Rambling Notes from Japan
Here are some blog posts that we hope will make you feel a part of things, and help you understand how to pray better for us and Japan. Please see our external blog in Blogger, if this page does not display correctly.
On February 14, ladies get the murky duty of judging where they stand in their relationships, and giving accordingly.
First, there's the "giri choco" or "obligation chocolate." This is an inexpensive bag of sweets that you give to the guys around because you must. It's expected. It's a way of "greasing the skids" of the relationships in life. All of them. Well, mostly. Just don't get caught not giving to someone!
Then there's "honmei choco" or "favorite chocolate." These you only give to guys you want to show your affection toward. These sweets tend to be rather expensive, and probably even homemade.
Oh, yes! There's the "tomo choco" or "just friends chocolate" as well. That's a whole other category of relationship to figure out.
With all this chocolate swirling about, you'd think the guys would be thrilled. Not really. Getting chocolates comes with a whole set of obligations. Men must reciprocate on "White Day," a month later on March 14. Each and every chocolate needs to be responded to, often with one worth three times as much as received. Talk about putting on the pressure!
No doubt about it. In spite of all the heartshaped boxes, Valentine's Day in Japan is less about love, and more about duty and obligation.
Japan, if all this makes you yearn for a true unfettered expression of love, forget about the chocolate thing. Look to the cross of Christ instead. Here is a love given out generously to all − without levels, obligations, or payments still owed. John 4:10 says "This is love: not that we loved God, but that he loved us and sent his Son as an atoning sacrifice for our sins."
Now that's a sweet deal! Obligation chocolate? Nah! I'll take unmerited love.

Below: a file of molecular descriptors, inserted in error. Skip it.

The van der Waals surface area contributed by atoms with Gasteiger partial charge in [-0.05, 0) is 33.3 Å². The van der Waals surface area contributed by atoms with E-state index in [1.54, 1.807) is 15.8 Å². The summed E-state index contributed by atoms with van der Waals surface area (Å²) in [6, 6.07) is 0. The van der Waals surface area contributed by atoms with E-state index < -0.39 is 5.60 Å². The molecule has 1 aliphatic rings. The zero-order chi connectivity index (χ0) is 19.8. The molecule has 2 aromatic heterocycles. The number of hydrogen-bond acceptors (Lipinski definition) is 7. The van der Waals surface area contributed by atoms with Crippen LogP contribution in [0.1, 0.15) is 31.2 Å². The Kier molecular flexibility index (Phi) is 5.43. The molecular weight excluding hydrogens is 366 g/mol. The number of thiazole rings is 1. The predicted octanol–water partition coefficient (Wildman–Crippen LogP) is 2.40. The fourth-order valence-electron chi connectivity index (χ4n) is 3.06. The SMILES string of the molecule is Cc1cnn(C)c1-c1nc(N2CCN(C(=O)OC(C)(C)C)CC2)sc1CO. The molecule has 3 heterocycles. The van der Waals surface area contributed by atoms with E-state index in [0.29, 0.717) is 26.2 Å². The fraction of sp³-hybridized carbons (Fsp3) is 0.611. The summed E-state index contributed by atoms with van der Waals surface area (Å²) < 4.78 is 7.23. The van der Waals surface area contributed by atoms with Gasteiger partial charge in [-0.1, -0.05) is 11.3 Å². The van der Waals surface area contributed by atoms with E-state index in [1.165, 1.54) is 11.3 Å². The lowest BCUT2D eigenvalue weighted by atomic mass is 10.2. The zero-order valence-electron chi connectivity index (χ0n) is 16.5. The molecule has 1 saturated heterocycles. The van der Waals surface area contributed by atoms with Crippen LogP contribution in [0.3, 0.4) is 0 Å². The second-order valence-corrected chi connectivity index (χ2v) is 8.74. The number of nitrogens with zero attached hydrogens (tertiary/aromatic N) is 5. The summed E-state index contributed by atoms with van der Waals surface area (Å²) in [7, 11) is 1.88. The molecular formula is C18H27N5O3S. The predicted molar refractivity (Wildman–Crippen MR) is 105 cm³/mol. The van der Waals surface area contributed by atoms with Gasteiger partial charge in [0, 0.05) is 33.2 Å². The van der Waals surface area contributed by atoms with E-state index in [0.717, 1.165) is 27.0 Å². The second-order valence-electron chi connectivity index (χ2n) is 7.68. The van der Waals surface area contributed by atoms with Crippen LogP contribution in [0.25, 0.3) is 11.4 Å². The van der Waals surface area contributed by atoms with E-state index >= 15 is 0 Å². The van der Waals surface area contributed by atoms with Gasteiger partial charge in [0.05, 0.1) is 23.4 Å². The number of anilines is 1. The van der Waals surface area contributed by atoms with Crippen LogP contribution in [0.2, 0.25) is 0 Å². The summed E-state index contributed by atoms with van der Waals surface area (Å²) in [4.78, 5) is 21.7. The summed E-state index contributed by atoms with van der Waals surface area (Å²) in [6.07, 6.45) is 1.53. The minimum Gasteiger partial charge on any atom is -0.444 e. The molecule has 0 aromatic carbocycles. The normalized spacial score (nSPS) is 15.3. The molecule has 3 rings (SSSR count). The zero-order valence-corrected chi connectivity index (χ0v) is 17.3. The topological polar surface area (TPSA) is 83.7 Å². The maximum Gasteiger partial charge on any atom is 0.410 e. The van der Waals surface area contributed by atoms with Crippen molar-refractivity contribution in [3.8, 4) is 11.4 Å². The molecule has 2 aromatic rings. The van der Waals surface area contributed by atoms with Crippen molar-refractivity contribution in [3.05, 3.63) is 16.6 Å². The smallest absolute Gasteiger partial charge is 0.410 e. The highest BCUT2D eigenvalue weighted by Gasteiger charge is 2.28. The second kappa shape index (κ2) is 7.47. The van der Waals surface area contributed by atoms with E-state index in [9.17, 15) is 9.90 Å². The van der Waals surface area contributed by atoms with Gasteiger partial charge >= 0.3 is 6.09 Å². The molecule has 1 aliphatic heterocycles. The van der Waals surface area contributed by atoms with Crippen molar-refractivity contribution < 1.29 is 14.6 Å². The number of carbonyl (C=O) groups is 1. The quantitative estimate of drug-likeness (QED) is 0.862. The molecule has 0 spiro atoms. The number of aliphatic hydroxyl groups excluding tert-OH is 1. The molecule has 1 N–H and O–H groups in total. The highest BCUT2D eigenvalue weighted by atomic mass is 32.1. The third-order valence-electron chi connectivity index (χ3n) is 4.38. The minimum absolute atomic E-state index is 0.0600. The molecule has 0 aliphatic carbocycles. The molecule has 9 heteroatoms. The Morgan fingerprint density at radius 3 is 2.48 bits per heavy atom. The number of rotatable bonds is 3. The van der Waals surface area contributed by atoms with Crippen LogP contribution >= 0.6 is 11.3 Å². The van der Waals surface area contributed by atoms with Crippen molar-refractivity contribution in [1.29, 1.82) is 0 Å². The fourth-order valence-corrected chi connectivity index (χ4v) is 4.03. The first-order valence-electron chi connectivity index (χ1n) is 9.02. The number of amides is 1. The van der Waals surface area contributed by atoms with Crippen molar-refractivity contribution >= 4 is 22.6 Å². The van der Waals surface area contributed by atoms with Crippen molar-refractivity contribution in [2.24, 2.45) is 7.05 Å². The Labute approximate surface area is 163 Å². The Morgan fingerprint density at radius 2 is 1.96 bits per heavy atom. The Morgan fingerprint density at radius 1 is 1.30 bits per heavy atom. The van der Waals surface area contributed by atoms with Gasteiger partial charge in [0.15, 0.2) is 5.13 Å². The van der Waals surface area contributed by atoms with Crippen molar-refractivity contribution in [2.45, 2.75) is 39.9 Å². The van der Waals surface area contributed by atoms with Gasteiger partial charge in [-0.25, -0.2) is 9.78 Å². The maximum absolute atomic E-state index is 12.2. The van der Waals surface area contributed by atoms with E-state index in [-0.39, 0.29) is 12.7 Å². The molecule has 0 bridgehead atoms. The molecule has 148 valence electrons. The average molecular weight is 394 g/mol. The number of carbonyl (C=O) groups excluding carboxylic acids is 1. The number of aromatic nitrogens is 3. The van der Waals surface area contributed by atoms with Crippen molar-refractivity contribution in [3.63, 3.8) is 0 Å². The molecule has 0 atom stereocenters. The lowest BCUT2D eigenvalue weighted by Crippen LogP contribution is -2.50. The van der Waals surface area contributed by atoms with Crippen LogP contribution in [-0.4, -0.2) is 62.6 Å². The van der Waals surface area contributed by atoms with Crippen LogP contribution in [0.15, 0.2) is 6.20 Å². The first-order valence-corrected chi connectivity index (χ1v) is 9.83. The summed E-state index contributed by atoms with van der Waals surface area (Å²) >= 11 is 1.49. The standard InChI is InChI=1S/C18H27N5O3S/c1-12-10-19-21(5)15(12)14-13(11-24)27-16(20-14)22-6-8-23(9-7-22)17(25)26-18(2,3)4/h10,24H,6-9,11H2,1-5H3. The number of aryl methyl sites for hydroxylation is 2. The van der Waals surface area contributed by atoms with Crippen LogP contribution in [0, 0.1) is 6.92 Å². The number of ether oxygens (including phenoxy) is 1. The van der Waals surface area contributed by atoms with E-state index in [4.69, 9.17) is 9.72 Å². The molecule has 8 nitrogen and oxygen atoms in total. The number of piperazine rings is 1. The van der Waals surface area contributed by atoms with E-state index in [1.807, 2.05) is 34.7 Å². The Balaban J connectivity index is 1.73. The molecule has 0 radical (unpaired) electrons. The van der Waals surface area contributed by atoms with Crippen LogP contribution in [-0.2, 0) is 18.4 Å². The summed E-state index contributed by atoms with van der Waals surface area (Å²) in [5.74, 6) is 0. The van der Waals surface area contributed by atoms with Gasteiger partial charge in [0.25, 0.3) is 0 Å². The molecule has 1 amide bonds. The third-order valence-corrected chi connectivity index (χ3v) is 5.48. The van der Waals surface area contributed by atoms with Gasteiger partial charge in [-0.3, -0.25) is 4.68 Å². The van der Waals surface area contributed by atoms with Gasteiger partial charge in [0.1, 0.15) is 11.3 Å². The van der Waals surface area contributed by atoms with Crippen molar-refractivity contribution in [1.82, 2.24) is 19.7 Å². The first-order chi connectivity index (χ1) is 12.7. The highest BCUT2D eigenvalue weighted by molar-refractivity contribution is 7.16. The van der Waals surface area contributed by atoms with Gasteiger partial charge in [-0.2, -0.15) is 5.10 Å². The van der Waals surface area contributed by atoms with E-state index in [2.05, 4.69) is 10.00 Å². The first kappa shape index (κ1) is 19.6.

When it Comes to Christmas, Japan "Takes the Cake"
Relearning Holiday Celebrations
Several years ago Halloween began to become more popular in Japan. While I have mixed feelings about this holiday coming to Japan, it brings a flavor of home to see pumpkins and fall decor in stores. But I have to draw the line at the new greeting this year printed on Halloween goods and decorations everywhere: "Merry Halloween." I hope it is a one-year anomaly coming from some confused supplier somewhere in Asia, but I have the feeling it's going to become a fixed part of the local vocab.
I can see where this mixed up holiday trend is going in Japan. So someday when a Japanese wishes you a "Happy Christmas" in a card with a picture of a Mickey Mouse cake on it, you will know where it started.
Let the Children Come
This affords a unique opportunity for the church in Japan. There is no stronger god than the true, living God; and no greater blessing than that which He gives. Why not ask parents to have the church pray for their children instead?
This past November Sunday, I again had the opportunity to pray for the salvation or spiritual growth of kids gathered at our church, as parents watched and listened. Jesus said, “Let the little children come!” and so we welcome them in His name!